first timer with 4x5
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Old 09-01-2006   #1
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Default first timer with 4x5

Well, my artificial lighting class will be interesting. The whole course requires a 4x5 camera. I've never touched large format cameras before. I'm really excited to use one though. Thankfully John's friend has a 4x5 I can use for the semester. I just wanted to know anyone's experience using the 4x5 in the studio. Some tips or anything.

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Old 09-01-2006   #2
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Default Re: first timer with 4x5

Very cool. Pass along the wisdom!
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Old 09-01-2006   #3
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Default Re: first timer with 4x5

Oustanding! Everybody should have the opportunity to use a view camera.

The best advice I have is to use a focusing light... though it may be that my old eyes need it more than yours. View cameras are so versatile that a list of tips would take pages. The best thing is to just buy a bunch of Polaroid film and practice a lot. Start with a geometrical object like a box or a cube of blocks and notice how swinging or tilting the back will change the shape of your subject and how swinging or tilting the lens will change the angle of the focal plane. Try to visualize that happening inside the camera.

...Oh, and mark your film holders and keep up with what's what by taking notes... it really sucks when you can't remember which side(s) you've made the exposure on and you double expose one side and don't expose the other side at all.

Have fun... view cameras are the ultimate image recorders. I want a Sinar X3.

Chip
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Old 09-01-2006   #4
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Default Re: first timer with 4x5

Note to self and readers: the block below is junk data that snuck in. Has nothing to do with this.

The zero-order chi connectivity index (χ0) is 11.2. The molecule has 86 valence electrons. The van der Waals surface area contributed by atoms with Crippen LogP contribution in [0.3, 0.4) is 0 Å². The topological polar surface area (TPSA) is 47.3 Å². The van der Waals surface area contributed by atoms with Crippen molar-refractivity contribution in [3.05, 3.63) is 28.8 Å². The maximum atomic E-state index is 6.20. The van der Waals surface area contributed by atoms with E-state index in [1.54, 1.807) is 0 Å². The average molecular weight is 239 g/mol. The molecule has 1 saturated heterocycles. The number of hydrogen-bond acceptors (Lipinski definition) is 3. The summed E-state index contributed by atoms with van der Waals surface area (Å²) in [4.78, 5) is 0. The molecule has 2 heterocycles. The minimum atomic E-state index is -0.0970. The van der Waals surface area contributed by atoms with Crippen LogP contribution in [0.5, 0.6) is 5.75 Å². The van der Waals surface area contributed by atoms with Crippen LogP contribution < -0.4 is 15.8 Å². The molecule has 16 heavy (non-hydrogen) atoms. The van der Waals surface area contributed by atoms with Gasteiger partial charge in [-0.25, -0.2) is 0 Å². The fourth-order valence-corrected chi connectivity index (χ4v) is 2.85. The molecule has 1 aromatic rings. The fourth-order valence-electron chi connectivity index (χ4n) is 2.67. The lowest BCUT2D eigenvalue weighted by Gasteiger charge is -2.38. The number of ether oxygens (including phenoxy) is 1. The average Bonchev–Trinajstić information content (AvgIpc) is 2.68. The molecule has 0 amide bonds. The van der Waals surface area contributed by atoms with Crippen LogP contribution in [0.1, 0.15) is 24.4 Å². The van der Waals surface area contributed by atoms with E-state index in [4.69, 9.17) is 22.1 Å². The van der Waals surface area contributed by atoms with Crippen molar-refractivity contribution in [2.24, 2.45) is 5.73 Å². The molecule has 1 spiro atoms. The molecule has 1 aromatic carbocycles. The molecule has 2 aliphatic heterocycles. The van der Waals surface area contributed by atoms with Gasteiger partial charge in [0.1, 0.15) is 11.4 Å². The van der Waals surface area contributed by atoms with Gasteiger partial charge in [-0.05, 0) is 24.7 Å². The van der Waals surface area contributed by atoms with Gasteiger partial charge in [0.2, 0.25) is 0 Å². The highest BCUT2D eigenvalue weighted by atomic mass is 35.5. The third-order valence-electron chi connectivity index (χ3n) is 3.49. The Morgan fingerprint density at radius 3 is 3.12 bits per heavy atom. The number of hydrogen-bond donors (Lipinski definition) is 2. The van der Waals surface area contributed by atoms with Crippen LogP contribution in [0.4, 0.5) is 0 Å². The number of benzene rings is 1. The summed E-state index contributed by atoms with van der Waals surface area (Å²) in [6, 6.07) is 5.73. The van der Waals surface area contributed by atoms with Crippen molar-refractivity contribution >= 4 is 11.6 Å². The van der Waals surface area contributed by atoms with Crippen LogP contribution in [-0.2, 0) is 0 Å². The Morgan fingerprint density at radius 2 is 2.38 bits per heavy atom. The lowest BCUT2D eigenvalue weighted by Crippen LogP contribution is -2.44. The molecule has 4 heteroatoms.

I'll be joining you as a first time 4x5 user sometime in the near future, hopefully. Sounds like great fun, but I've not touched large format either.
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Old 09-01-2006   #5
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Default Re: first timer with 4x5

You might get plenty of hands-on training in LF photography.* You also may be left to learn much on your own.* If so, there are several good books on LF photography.* My favorite, and perhaps the most comprehensive, is Leslie Stroebel's "View Camera Technique."* It is available in several editions over many years.* Books on the subject by Steve Simmons Jim Stone, and Harvey Shaman and perhaps others are also useful.* These are sometimes available at modest cost from online booksellers such as http://www.abebooks.com/.* Any school that expects students to use LF must have at least one of the two series on photography by Ansel Adams.* They don't go into great detail, but have much good information.* Finally, remember that a large format camera without a tripod is like a car without gas.

In some ways LF photography is very exacting; in others, quite casual. If you can experiment at home, and have a small dark place to develop film, cheap film processed in print developer often suffices while learning some of the basics. A computer and a scanner with a 4x5 transparancy unit is a quick way to view the results. You'll need some film holders. The instructor can advise you on the quantity. A cheap hardware store bullseye level is handy for archetectural photography. Of course you need a darkcloth. Any nearly opaque cloth works indoors. Outdoors it should be white on the outside to reflect heat, and of course black on the inside. Some exposures may be long. Musicians can count seconds accurately, but a watch may be more convenient. I use a cheap (under $10 at most camera stores) magnifier for focusing. One can spend much more, but it isn't necessary. Feel free to ask specific questions. Other sites that can be quite helpful are http://www.apug.org/forums/forumdisplay.php?f=13 and http://www.largeformatphotography.info/forum/
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Old 09-05-2006   #6
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Default Re: first timer with 4x5

Quote:
Originally Posted by B
Oustanding! Everybody should have the opportunity to use a view camera.

The best advice I have is to use a focusing light... though it may be that my old eyes need it more than yours. View cameras are so versatile that a list of tips would take pages. The best thing is to just buy a bunch of Polaroid film and practice a lot. Start with a geometrical object like a box or a cube of blocks and notice how swinging or tilting the back will change the shape of your subject and how swinging or tilting the lens will change the angle of the focal plane. Try to visualize that happening inside the camera.